Pru gets the last highlight steering us to Esme Choonara's "Rage against the war on 8 October" (Great Britain's Socialist Worker):

Iraq is the issue that Gordon Brown would like to avoid. But campaigners are determined that their anti-war message will be heard when they protest outside parliament as MPs return from their summer break on Monday 8 October.
The Stop the War demonstration will demand that all troops are brought home from what General Sir Richard Dannatt, the head of the British army, last week called the "bloodstained earth of Iraq and Afghanistan".
As many universities and colleges start the new academic year, students across Britain report a new wave of interest in Stop the War campaigns.
In Manchester last week around 450 people joined the Stop the War society at the Manchester university freshers' fair, while around 150 students joined at Manchester Metropolitan University (MMU).
Seth Taylor, a foundation year student at MMU, told Socialist Worker, "A lot of people who were involved in Stop the War left university last year so we are pretty much starting from scratch.
"We held an organising meeting at the end of freshers week and 15 people came along – all wanting to get involved.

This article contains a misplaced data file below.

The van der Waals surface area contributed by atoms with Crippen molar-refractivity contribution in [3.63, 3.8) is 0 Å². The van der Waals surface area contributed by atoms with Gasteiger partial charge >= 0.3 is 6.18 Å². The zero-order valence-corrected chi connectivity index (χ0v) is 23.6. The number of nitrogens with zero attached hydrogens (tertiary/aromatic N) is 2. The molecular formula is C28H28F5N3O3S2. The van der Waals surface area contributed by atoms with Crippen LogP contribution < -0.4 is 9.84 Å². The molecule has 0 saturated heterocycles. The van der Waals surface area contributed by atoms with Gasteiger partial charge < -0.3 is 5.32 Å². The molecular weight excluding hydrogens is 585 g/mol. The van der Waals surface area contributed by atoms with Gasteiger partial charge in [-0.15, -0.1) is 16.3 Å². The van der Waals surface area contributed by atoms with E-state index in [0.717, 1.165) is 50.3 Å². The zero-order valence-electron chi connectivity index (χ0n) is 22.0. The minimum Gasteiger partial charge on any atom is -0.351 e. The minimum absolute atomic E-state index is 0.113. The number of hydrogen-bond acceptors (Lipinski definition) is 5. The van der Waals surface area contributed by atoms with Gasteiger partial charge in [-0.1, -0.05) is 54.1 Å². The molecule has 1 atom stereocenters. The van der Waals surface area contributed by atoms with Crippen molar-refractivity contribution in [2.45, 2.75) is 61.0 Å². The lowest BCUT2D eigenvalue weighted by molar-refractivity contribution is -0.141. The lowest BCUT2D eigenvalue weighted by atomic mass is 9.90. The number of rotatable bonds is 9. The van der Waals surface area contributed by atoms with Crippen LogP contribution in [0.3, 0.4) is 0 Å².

"We are making plans for the term and organising to get people to London for the 8 October demo. I’ve already got a group of friends who want to come and other people from the Stop the War group are also organising to get people along.
"It seems to me that students in the 1960s and 1970s were very radical and that there has been a bit of a lull since then.
"But the war is an issue that many students feel very strongly about and more and more people are getting involved in Stop the War.
Messed up
"After all, it is our world that is getting messed up and we have something to say about the future."
If anyone was in any doubt about the continuing brutality of the occupation in Iraq, the shooting last week of eight Iraqi civilians by US security firm Blackwater should stand as a stark reminder.
Blackwater is the biggest private security firm in Iraq. In 2005 it circulated a staff newsletter that said "actually it is fun to kill some people".
British firms are also making money out of private security in Iraq. British firm Aegis struck a $475 million two-year deal with the US Pentagon earlier this month -- the largest single security deal in Iraq.
Some estimates of the numbers of Iraqis killed since the invasion of Iraq in 2003 now stand at over one million deaths.
This month has also been one of the bloodiest for British and US troops in Iraq since the start of the occupation in 2003.
Raymie Kiernan from Glasgow university told Socialist Worker, "Over the last month people have seen reports nearly every day of deaths in Iraq and Afghanistan. The war isn't going away as an issue -- if anything it is becoming more important.